New York’s ‘Stop-and-frisk’ policy declared unconstitutional
By Freddie Allen
WASHINGTON — The stop-and-frisk policy practiced by the New York City police department was little more than “indirect racial profiling,” according to a federal judge who ruled that police routinely violated the Fourth and 14th Amendment rights of Blacks and Latinos.
Mayor Michael Bloomberg scoffed at the ruling, saying, “This is a very dangerous decision made by a judge who I think does not understand how policing works.”
The New York Civil Liberties Union analyzed how policing works in the nation’s largest police department and found that “NYPD stopped and interrogated people 532,911 times, a 448 percent increase in street stops since 2002 — when police recorded 97,296 stops during Mayor Bloomberg’s first year in office.”
The NYCLU report, titled “Stop and Frisk 2012,” also found that 90 percent of the people who were stopped were innocent and roughly 55 percent were Black. NYPD stopped and interrogated whites less than 10 percent of the time.
Even in some New York City neighborhoods with low minority populations, Blacks and Latinos still made up 70 percent of the stops.
“The NYPD defends its abusive stop-and-frisk program as the reason why New York City’s streets are safe. But last year stops went down 22 percent and homicide was at an all time low,” said NYCLU Associate Legal Director Christopher Dunn in a statement following the release of the report. “This gives the lie to the NYPD’s repeated claims that more and more stops are needed to save lives.”
Opponents of New York City’s stop-and-frisk policy often cite the low number of stops that actually netted weapons. Police recovered weapons during 1.8 percent of the stops of Blacks and Latinos. When whites were stopped a weapon was recovered 3.9 percent of the time.
Writing in her opinion, Judge Shira Sheindlin noted this disparity. “Once a stop is made, Blacks and Hispanics are more likely to be subjected to the use of force than whites, despite the fact that whites are more likely to be found with weapons or contraband,” she wrote.
Many civil rights groups argue that Mayor Bloomberg’s stop-and-frisk policy is wasteful, given the police department’s own data and the harm it causes in minority communities who often have a distant and suspicious relationship with law enforcement.
“Basically, what Bloomberg is saying is that it doesn’t matter that a 13-year-old is being handcuffed and taken to the precinct when he is on his way home, it doesn’t matter that somebody who is walking across the street after taking care of his mom is pushed against the wall and profiled,” said Kimberlé Crenshaw, law professor at the University of California at Los Angeles and co-founder of the African American Policy Foundation, a nonprofit organization that advances racial justice, gender equality, and human rights. “What matters is that very small percentage that we think might have been deterred from doing crime has been deterred.”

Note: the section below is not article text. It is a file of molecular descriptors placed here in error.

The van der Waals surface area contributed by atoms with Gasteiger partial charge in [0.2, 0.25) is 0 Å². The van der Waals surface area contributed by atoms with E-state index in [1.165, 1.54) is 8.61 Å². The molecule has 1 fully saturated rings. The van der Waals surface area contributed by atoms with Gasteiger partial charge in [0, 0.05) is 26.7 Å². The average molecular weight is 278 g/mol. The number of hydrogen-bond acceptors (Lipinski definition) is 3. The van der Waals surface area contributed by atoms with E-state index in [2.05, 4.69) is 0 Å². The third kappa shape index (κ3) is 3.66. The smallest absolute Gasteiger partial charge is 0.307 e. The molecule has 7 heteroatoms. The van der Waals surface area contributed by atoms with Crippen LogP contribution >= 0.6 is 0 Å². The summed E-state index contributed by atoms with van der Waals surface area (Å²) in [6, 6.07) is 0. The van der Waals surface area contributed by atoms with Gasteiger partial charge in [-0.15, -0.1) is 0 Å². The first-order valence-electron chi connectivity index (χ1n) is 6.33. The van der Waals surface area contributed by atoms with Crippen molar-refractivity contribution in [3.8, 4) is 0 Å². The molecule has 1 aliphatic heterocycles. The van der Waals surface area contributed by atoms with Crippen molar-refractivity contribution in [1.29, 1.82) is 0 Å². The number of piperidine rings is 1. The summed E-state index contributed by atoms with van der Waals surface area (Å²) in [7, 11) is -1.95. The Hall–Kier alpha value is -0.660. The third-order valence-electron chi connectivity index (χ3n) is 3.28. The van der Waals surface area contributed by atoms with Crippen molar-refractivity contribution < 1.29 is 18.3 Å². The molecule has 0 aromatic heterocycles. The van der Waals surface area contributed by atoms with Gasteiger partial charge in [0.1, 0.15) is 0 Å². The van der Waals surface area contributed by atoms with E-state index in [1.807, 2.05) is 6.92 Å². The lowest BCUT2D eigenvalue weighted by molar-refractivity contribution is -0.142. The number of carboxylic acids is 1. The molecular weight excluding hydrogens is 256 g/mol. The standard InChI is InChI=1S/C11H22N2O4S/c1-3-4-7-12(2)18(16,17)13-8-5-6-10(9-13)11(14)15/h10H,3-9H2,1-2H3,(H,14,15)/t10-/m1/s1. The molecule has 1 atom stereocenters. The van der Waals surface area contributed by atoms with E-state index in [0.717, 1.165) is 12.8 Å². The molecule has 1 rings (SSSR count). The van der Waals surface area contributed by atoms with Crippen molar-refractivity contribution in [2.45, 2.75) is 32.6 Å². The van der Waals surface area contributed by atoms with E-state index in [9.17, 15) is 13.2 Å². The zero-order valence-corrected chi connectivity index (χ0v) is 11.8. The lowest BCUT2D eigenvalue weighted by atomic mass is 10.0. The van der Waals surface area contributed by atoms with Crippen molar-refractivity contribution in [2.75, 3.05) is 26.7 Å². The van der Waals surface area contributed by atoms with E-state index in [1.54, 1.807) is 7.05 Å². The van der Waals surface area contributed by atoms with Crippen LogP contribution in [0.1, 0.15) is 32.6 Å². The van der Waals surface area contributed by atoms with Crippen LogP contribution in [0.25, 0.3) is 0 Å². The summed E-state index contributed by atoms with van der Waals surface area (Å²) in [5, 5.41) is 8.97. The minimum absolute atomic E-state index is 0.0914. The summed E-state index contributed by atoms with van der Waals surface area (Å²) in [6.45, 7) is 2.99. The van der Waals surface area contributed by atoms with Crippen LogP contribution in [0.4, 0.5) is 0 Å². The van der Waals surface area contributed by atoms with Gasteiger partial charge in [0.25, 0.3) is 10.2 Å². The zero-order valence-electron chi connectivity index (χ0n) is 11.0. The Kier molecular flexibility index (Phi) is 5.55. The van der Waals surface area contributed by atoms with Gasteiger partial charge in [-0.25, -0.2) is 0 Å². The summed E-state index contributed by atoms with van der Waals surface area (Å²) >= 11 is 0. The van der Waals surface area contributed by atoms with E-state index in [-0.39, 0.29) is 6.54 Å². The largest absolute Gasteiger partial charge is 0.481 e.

Barbara Arnwine, executive director of the Lawyers’ Committee for Civil Rights Under Law, said that the decision in New York City might lead to federal lawsuits in other major metropolitan areas where police employ stop-and-frisk tactics.
In New Orleans, utilizing curfew laws, police disproportionately funneled young Blacks into the criminal justice system. In 2011, for example, 704 Black youth were detained. Only 47 white teens were arrested during the same period.
In Philadelphia, the American Civil Liberties Union found that in 2011, police did not have reasonable suspicion during 47 percent of frisks that occurred. Eighty-five percent of the frisks conducted that year were of minorities.
And in Baltimore, the NAACP took the police department to court to gain access to records that will enable them to investigate complaints of racial profiling.
“The implication is that any department that has a stop-and-frisk policy out there is that they better make sure that they are not racially profiling African Americans, Latinos, Native Americans or any other protected group,” said Arnwine. “The over-criminalization and the mass-incarceration of African Americans and Latinos has gotten out of hand; it has gone too far.”
Arnwine continued: “People are tired of it and people are going to demand sound law enforcement principles and not just these racially targeting principles.”
Although Judge Scheindlin, didn’t move to outlaw stop-and-frisk in New York City completely, she required a number of improvements, including: “an immediate change to certain policies and activities of the NYPD, a trial program requiring the use of body-worn cameras in one precinct per borough, a community-based joint remedial process to be conducted by a court-appointed facilitator, and the appointment of an independent monitor to ensure that the NYPD’s conduct of stops and frisks.”
Judge Sheindlein quoted a New York Times article titled “The Whole System Failed Trayvon Martin” by Charles Blow to describe the victimization of Blacks and Latinos at the hands of New York City police that practice stop-and-frisk tactics.
“The idea of universal suspicion without individual evidence is what Americans find abhorrent and what black men in America must constantly fight,” wrote Blow. “It is pervasive in policing policies — like stop-and-frisk, and in this case neighborhood watch — regardless of the collateral damage done to the majority of innocents.”
Blow continued: “It’s like burning down a house to rid it of mice.”